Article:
What do you want to be when you grow up? This not an uncommon question asked to kids and teenagers, but when my husband asked me in my 30’s it seemed a little out of place. I laughed, thinking he was just joking. What was he talking about I already went to college, and I was a grown up. The more I thought about it I realized that is was a good question.
Let me give you a little background leading up to our conversation. I had the perfect set up, I had been working part time from home for 13years while we raised our 5 children. About quarter time engineering and the rest being a mom. The building market slowed and the company I worked for no longer had enough projects to keep me busy. Though I worked minimal hours I couldn’t believe how much this change impacted me. I had worked for the same company since I graduated, if went elsewhere I would likely have to spend many hours working to prove I was a worthwhile employee. With one child still at home and 4 busy school age kids, there were things I wasn’t willing to give up. I still wanted to be the person asked to read a mid afternoon story or the one to hear how their day went as they stepped off the bus. So where did that leave me? Engineering was something that had been in my life since high school. I felt like giving it up would be giving up part of me.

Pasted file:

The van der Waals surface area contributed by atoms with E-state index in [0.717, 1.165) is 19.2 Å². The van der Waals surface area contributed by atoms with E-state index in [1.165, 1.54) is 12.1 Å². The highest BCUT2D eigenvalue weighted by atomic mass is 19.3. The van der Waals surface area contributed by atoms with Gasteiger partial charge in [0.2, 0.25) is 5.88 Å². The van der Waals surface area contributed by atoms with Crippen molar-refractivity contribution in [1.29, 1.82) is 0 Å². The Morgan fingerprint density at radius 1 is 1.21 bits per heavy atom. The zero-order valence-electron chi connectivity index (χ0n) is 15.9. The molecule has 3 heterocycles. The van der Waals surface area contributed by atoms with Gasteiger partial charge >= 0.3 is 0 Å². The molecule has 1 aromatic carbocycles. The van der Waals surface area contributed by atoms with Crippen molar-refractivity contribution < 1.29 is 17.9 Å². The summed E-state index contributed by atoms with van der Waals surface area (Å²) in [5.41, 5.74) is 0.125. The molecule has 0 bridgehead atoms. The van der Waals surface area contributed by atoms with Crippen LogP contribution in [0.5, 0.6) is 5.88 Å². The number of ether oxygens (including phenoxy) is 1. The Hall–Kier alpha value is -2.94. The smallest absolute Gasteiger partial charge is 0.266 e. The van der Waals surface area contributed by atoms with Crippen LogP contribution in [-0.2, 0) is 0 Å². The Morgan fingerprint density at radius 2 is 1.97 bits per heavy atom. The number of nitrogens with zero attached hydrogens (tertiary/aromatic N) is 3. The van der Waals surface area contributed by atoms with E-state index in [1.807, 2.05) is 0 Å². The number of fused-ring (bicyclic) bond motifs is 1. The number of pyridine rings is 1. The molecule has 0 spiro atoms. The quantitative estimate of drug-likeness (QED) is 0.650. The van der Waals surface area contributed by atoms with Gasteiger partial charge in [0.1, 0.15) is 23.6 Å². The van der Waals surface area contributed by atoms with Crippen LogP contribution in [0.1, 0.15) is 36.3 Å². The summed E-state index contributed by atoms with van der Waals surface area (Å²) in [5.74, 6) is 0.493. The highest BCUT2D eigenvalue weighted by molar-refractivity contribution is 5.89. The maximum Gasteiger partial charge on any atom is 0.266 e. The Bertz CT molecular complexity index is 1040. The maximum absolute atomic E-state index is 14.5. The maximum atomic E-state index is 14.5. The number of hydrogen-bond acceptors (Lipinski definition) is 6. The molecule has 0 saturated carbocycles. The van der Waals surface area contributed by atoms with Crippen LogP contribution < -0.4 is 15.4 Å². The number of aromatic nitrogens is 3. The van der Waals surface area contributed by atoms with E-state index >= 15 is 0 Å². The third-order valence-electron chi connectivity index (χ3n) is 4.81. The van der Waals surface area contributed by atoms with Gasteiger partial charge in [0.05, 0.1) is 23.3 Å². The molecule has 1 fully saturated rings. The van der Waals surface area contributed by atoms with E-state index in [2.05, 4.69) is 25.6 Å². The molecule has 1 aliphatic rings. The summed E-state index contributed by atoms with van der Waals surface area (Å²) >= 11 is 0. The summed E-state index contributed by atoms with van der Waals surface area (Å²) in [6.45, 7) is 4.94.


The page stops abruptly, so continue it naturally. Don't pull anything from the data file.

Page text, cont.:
When I was a college student I had such great focus on my career, I had it all planned out. As we all know so well, life changes. Now my family was my focus. Losing my job as an engineer was a blessing and an opportunity. Though I enjoyed working, right now that career was not my passion; I think I knew this even before I lost my job. Just because I wasn’t designing buildings anymore didn’t make me any less me. Shifting my focus didn’t mean I was giving up that career forever, it just meant it didn’t fit in my life right now, and that was OK. I had so much work to do at home and I don’t mean housework (though I have a lot of that too). I realized that I wasn’t giving my best at the most important and rewarding career I will ever have, being a mother. Before I could start any new “job” outside the home I needed to focus on being the best at the one I already had. After all as a little girl I dreamt of being a mother long before I even knew what an engineer was.So as I try to focus myself to one career, I realize that it’s not always about what we want to be when we grow up. Sometimes it’s just about, defining who you are in this moment in your life. Just like the 4 year old girl who once wanted to be a princess or the little boy wanting to be ninja turtle. We too as adults will continually reshape our focus and adjust our plans. So don’t be afraid every now and then, no matter how old you are, to ask yourself that question, “What do I want to be when I grow up?”